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Where, destitute of help, forlorn and bare,
He wearies the deaf Gods with fruitless

prayer.
Their images, the relicts of the wreck,
Torn from the naked poop, are tided back
By the wild waves, and, rudely thrown afhore,
Lie impotent; nor can themselves restore.
The vessel iticks, and shews her open'd fide,
And on her shatter'd mast the mews in triumph ride.
From thy new hope, and from thy growing store,
Now lend affistance, and relieve the poor.
Come ; do a noble act of charity;
A pittance of thy land will set him free.
Let him not bear the badges of a wreck,
Nor beg with a blue table on his back :
Nor tell me that thy frowning heir will say,
Tis mine that wealth thou squander'st thus away ;
What is 't' to thee, if he neglect thy urn,
Or without fpices lets thy body burn?
If odours to thy athes he refuse,
Or buys corrupted cassia from the Jews ?
All these, the wiser Bestius will reply,
Are empty pomps and dead-mens luxury:
We never knew this vain expence, before
Th'effeminated Grecians brought it o’er:
Now toys and trifles from their Athens come;
And dates and pepper have unfinewid Rome.
Our sweating hinds their fallads, now, defile,
Infecting homely herbs with fragrant oil.
But to thy fortune be not thou a slave :
r what halt thou to fear beyond the grave ?

And

And thou who gap'st for my estate, draw near ;
For I would whisper somewhat in thy ear.
Hear'st thou the news, my friend ? th’express is come
With laureld letters from the camp to Rome :
Cæsar falutes the queen and senate thus:
My arms are on the Rhine victorious.
From mourning altars sweep tie duft

away :
Ccafe fafting, and proclaim 1. hanksgiving-day.
The goodly empress, jollily illud,
Is to the welcome bearer wondrous kind :
And, setting her good housewifery afide,
Prepares for all the pageantry of pride.
The captive Germans, of gigantic fize,
Are rank'd in order, and are clad in frize :
The spoils of kings and conquer'd camps we boast,
Their arms in trophies hang on the triumphal post.

Now, for so many glorious actions done
In foreign parts, and mighty battles won :
For peace at home, and for the public wealtli,
I mean to crown a bowl to Cæsar's health :
Besides, in gratitude for such high matters,
Know I have vow'd two hundred gladiators.
Say, would'st thou hinder me from this expence;
I disinherit thee, if thou dar'ít take offence.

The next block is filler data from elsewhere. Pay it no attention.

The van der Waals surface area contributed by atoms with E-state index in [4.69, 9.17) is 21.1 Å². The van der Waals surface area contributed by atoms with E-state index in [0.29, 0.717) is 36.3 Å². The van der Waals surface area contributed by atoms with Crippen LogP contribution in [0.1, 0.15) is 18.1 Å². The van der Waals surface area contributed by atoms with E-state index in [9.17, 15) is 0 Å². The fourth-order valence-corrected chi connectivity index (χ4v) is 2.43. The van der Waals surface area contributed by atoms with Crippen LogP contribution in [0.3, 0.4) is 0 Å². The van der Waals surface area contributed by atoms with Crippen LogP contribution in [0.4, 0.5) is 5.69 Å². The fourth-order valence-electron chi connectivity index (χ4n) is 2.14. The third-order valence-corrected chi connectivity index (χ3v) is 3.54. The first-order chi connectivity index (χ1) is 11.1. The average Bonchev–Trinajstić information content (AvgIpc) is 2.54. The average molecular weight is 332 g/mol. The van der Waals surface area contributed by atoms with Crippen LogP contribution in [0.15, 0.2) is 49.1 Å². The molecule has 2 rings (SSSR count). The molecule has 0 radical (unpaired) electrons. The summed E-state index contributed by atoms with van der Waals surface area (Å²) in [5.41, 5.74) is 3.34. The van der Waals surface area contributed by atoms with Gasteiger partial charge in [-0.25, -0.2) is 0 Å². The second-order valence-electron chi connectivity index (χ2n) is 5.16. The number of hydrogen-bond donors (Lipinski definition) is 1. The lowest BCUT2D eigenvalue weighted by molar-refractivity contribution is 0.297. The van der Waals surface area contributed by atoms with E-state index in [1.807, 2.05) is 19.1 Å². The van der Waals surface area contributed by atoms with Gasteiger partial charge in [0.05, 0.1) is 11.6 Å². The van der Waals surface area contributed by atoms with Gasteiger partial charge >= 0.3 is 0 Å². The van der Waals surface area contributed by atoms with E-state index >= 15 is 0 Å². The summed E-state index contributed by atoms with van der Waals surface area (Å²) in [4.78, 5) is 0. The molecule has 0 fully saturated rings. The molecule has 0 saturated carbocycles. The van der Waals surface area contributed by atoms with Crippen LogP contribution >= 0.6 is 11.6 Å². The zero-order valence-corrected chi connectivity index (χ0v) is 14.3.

Yet more, a public largess I design
Of oil and pies, to make the people dine :
Control me not, for fear I change my will.

And yet methinks I hear thee grumbling still,
You give as if you were the Persian king :
Your land does not so large revenues bring.

Well,

}

Well; on my terms thou wilt not be

my

heir ?
If thou car'st little, less shall be my care :
Were none of all my father's sisters left :
Nay, were 1 of my mother's kin bereft:
None by an uncle's or a grandame's fide,
Yet I could fome adopted heir provide.
I need but take my journey half a day
From haughty Rome, and at Aricia ftay,
Where Fortune throws poor Manius in my way.
Him will I choose : What! him of humble birth,
Obscure, a foundling, and a son of earth?
Obfcure? Why pr’ythee what am I? I know
My father, grandfire, and great-grandfire too.
If father I derive my pedigree,
I can but guess beyond the fourth degree.
The rest of my forgotten ancestors
Were fons of earth, like him, or sons of whores.
Yet, why would'st thou, old covetous wretch,

aspire
To be my heir, who might'it have been my fire ?
In Nature's race, should'ít thou demand of me
My torch, when I in course fun after thee ?
Think I approach thee, like the God of gain,
With wings on head and heels, as poets feign :
Thy moderate fortune from my gift receive ;
Now fairly take it, or as fairly leave.
But take it as it is, and alk no more.
What, when thou hast embezzled all thy store ?
Where 's all thy father left ? 'Tis true, I grant,
I have mortgag’d, to fupply my want :

The

The legacies of Tadius too are flown ;
All spent, and on the self-fame errand gone.
How little then to my poor share will fall!
Little indeed; but yet that little's all.

Nor tell me, in a dying father's tone,
Be careful ftill of the main chance, my fon;
Put out thy principal in trusty hands:
Live on the use; and never dip thy lands :
But
yet

what's left for me? What 's left, my friend!
Ask that again, and all the rest I spend.
Is not my fortiines at my own command ?
Pour oil, and pour it with a plenteous hand,
Upon my sallads, boy: shall I be fed
With sodden nettles, and a fing’d sow's head ?
'Tis holiday ; provide me better cheer;
'Tis holiday, and Mall be round the year.
Shall I my houshold gods and genius cheat,
To make him rich, who grudges me my meat ?
That he may loll at ease; and, pamper’d high,
When I am laid, may feed on giblet-pie ?
And, when his throbbing luft extends the vein,
Have wherewithal his whores to entertain ?
Shall I in homespun cloth be clad, that lie
His paunch in triumph may before him fee?

Go, miser, go; for lucre fell thy soul ; Truck wares for wares, and trudge from pole to

pole: That men may say, when thou art dead and gone, See what a vast eftate he left his son!

H

TRANSLATIONS FROM PERSIUS.

308

END OF DRYDEN'S POEMS.

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